Beginning with the New Jersey–shot The Great Train Robbery (1903), the Western gained widespread popularity, peaking in the 1950s and ’60s with famed directors including Ford, Howard Hawks, John Sturges, and Peckinpah. Their cowboys were men of bold action and typically few words—though there exist delightful exceptions, like Victor Mature’s Shakespeare-quoting outlaw Wyatt Earp in 1946’s My Darling Clementine. They often were forced to kill other men—or sacrifice themselves—in order to live up to their own moral philosophies.

johnny guitar 2

Joan Crawford in Johnny Guitar (1954); and Victor Mature in My Darling Clementine (1946).


Whereas the samurai typically stands inside the aristocratic power structures of Japanese society, playing a role concerned with maintaining order and preserving the peace, the stories that are spun around samurai get more complicated with the character of the lone ronin (a name which means literally “wave man,” suggesting a figure adrift on the open seas). Ronin were samurai sans masters. Thanks to Japan’s strict class system, they commonly found it difficult to fit into society—a freelance misfit condemned to wander town to town, much like the impoverished, starving hero in Yojimbo played by the legendary Toshiro Mifune. The ronin also proved a neat avatar for Japanese filmmakers who wanted to represent what they saw as the growing tension between the traditional hierarchical and communal values of Japan and the morally loose, modernizing influence of the West. 


Yojimbo (1961)

Toshiro Mifune in Yojimbo (1961), playing the master swordsman who arrives to a town that is caught in a power struggle between two crime lords competing for supremacy. When asked his name by one of the rival gang leaders, Mifune gazes out the window at a mulberry plant and replies, Kuwabatake Sanjuro (meaning 30-year-old mulberry plant), suggesting he invents the name on the spot.



Clint Eastwoods Man with No Name, the anonymous, poncho-wearing gunslinger who arrives at a Mexican border town where two smuggler families are vying for control in A Fistful of Dollars (1964).

or better yet...

did you know akira kurosawa loved john ford?

The Westerns made by Ford were revered by Kurosawa. “From the very beginning I respected John Ford,” said Kurosawa. “I have always paid close attention to his films and they have influenced me, I think. I finally got to meet him. It was in a London hotel and I was having a quiet glass of wine. He came over and he said, “Hey, Akira!”—bought a bottle of scotch and poured us out really stiff drinks. He’d remembered me from when he came here after the war with a group of Occupation people. In London he was very nice to me, sent me chrysanthemums, and treated me just like his own son. I liked him—he is so mature, and besides he looks just like one of the cavalry generals in his own pictures.”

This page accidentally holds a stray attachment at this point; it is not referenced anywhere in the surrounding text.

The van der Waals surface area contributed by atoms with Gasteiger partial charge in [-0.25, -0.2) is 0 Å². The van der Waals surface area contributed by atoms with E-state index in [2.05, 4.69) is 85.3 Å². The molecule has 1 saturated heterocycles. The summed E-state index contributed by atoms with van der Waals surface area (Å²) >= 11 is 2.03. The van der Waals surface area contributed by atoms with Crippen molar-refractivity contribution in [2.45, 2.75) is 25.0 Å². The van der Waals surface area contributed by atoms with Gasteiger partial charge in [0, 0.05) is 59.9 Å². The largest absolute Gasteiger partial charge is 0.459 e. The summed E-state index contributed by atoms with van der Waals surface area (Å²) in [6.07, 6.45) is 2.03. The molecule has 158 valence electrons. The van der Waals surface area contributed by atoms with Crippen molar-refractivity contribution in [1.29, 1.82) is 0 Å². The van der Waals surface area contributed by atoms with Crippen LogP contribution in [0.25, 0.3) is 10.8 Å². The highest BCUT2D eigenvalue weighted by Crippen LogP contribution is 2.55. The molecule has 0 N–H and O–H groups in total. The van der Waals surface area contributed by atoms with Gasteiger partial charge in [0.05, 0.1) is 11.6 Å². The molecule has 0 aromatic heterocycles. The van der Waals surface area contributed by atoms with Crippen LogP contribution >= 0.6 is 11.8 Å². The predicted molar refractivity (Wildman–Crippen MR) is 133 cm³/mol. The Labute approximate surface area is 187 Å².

My Darling Clementine

Henry Fonda in My Darling Clementine (1946); and Akira Kurosawa, Miles Malleson, and John Ford on the set of Gideon’s Day (1958).


When Yojimbo was remade a few years later as A Fistful of Dollars (1964) by the Italian director Sergio Leone—without the permission of Kurosawa, who would sue Leone for infringement, eventually settling out of court—the success of the film saw the Spaghetti Western genre flourish. Characterized by a fully-fledged cynicism, the hero, still wearing traditional cowboy garb, is re-envisioned in these movies. Hired out to the highest bidder, the cowboy becomes an increasingly alienated, mercenary-like figure, a gunfighter whose personal code amounts to little more than self-interest, in a world marked by ever-present suspicion and betrayals.

Once Upon a Time in the West
Lady Snowblood

Once Upon a Time in the West (1968); Meiko Kaji in Lady Snowblood (1973)

Along with this heightened cynicism, directors like Leone and Sergio Corbucci displayed a goggle-eyed fascination with violence for violence’s sake. A similar trend, meanwhile, was playing out in Japan over the late ’60s and ’70s, as chambara, also influenced by manga comics, steadily shed any sincere interest in celebrating a lost past and transformed into increasingly nihilistic, blood-soaked spectacles—for example, check out the frenzied slaughter of an entire army by Ogami Itto’s vengeful assassin that caps each title in the Lone Wolf and Cub series (1972-’74).

It’s perhaps little surprise that these films delighted a young Quentin Tarantino, whose Kill Bill (2003), for example, is indebted to Lady Snowblood (1973); and who has often declared Leone to be his all-time favorite director. “When I decided to become a director, it just came on TV, Leone’s Once Upon A Time in the West (1968),” said Tarantino. “It was like a book on how to direct, a film so well designed. I watched to see how characters entered the frame and exited the frame. Those were my cinema teachers.”

THE LASTING APPEAL OF THE samurai and the cowboy

While we can trace the web of interlocking inspiration between samurai and cowboy films most clearly through re-makes—such as Sturgess Western revision of Seven Samurai, The Magnificent Seven (1960), which was then reworked by Tarantino as The Hateful Eight (2015) —the influence is far-reaching through cinema today.

Clear echoes of canonical chambara are found in surprising places, such as the plot, costumes, and lore of Kurosawas The Hidden Fortress (1958) that one spots in George Lucass Star Wars (1977). Meanwhile, unique takes on the Western abound around the world, including, from Niger, Moustapha Alassanes pop cowboy pantomime The Return of an Adventurer (1966); from India, Ramesh Sippys classic Dacoit Western Sholay (1975); or, from Australia, Mad Dog Morgan (1976), featuring Dennis Hopper as a wild-eyed, booze-soaked bushranger on the run.

Contemporary filmmakers do continue to create exuberant odes, like Takashi Miikes Sukiyaki Western Django (2007). But these days they’re more likely to adopt a critical eye to history, as in revisionist Westerns like Eastwoods Unforgiven (1992), Kelly Reichardts Meek's Cutoff (2010), and Jane Campions Power of the Dog (2021)—films which view the violence of the era through far less rose-tinted glasses than their predecessors. No matter the treatment, it is clear these vanished heroes are not going away any time soon.

meek's cutoff
the h8ful 8

Meek’s Cutoff (2010); The Hateful Eight (2015)